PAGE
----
All over the world, today’s enterprises are operating in an increasingly complex business landscape. A number of factors–both internal and external–are disrupting the business environment and fundamentally changing how companies operate. The socio-economic climate, new regulatory and legal factors, and importantly, new technologies, all play a major role in shaping the way business is done.
One of the most powerful impacts the new business environment has is on people. The changing business world is leading workplace structures to evolve, which in turn, is changing the way we work. Employees increasingly rely on technology for every task and interaction, from new technologies that create opportunities for remote work, to tools that help increase productivity. Technology is so ingrained in the enterprise environment that today’s employee can be called the “Connected Employee”–one who expects to have access to workplace data and technology from virtually anywhere, at any time.
As businesses consider the steps they must take to adapt to the new enterprise environment, leaders must look to create a digital workplace and equip members of the workforce with the skills and tools they need to adapt to new ways of working today and into the future.
Embracing New Ways of Working
The advanced communication technologies available to the enterprise today have opened avenues for entirely new ways of working. The growing trend toward remote and flexible working is just one of the key outcomes of technologies, such as video conferencing and instant messaging, which allow employees to work efficiently outside of traditional offices spaces.
While remote and flexible working is becoming more common, companies are also seeking ways to ensure workers are more productive than ever. Customer expectations and the speed at which business moves today create pressure for businesses to increase productivity. In fact, according to our research, 84 percent of businesses believe helping their employees to be more productive is of major importance. While it may seem that remote and flexible work could lead to lost productivity, the opposite is true: according to Vodafone’s Flexible: Friend or Foe study, 83 percent of companies that have a flexible working policy have seen an improvement in productivity.
When employees have a sense of autonomy in their work, they are more likely be fully engaged with their company and their colleagues. In turn, more engaged employees produce better quality work. These new ways of working, enabled by technology, are improving both engagement and productivity, leading to a “perfect storm” for positive outcomes for businesses.
Supporting the Connected Employee with the Right IT Infrastructure
It’s not enough for business leaders to just encourage remote and flexible working–they need to ensure employees have access to the right tools that will allow them to work productively both in and out of the office. In order to drive employees to be better connected, organizations must implement IT infrastructure powered by secure, high-capacity connection. This infrastructure serves as the backbone for the digital technologies that support new ways of working, such as mobile, video communication, instant messaging and other collaboration software and tools.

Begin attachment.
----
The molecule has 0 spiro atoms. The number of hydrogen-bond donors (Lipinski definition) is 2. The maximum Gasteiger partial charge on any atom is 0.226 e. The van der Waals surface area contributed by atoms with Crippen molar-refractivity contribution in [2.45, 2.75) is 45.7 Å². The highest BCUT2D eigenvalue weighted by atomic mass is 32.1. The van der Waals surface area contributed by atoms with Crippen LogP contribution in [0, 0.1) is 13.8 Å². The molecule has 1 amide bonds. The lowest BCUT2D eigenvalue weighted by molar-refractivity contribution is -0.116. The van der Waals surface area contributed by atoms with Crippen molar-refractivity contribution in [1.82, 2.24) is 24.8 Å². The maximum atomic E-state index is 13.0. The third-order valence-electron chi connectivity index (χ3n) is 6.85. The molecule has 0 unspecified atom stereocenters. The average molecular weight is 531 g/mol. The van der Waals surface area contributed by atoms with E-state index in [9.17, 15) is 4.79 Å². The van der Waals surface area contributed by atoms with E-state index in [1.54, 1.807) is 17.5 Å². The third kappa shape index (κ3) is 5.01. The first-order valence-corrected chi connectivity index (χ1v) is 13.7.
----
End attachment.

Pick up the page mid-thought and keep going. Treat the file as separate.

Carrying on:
Business leaders building out their digital capabilities should also explore tools such as the Internet of Things, (IoT) which can connect objects and turn them into “intelligent” assets that can send and receive data. Organizations in every industry, from transportation, to energy, to retail, have seen countless benefits from implementing IoT into their IT ecosystem, including an increase in productivity. In fact, according to Vodafone’s latest IoT Barometer report, 45 percent of companies that have adopted IoT have seen improvement in employee productivity.
Securing Data in the Digital Enterprise
While new technologies offer countless potential benefits, organizations that adopt new tools and new ways of working should be aware of the potential security challenges that may come along with them. In order to ensure employees can access company information remotely or from their own devices without creating security and compliance issues, organizations must have robust security protocols in place. For example, businesses should put new technologies and applications through rigorous, repeatable tests before deploying them throughout the business. This will ensure that new technologies will function well and interact with the entire IT infrastructure properly.
As businesses look to secure their systems to enable the Connected Employee, they should also put measures in place that will allow them to continuously review and reevaluate security protocols. Flexible security protocols will help ensure that company and employee data remain safe from potential new threats.
Looking ahead: The Connected Employee in 2030
Think ahead to the year 2030. What will the world look like? It’s safe to assume technology will be an even more constant part of our world than it is today–for example, we may rely on artificially intelligent virtual assistants to help us with all daily tasks, from ordering groceries, to scheduling vacations, and even driving cars. At work, the technologies enterprises deploy in 2030 will need to enable constant collaboration and frictionless experiences between employees, and between businesses and customers.
How can organizations ensure they are ready for today’s Connected Employee, and the Connected Employee of 2030? Business and IT leaders should work together now to evolve their organizational structures in a way that reflects new, flexible ways of working. Organizations that support the needs of today’s Connected Employee and anticipate the changing workforce will be best equipped for success in the future.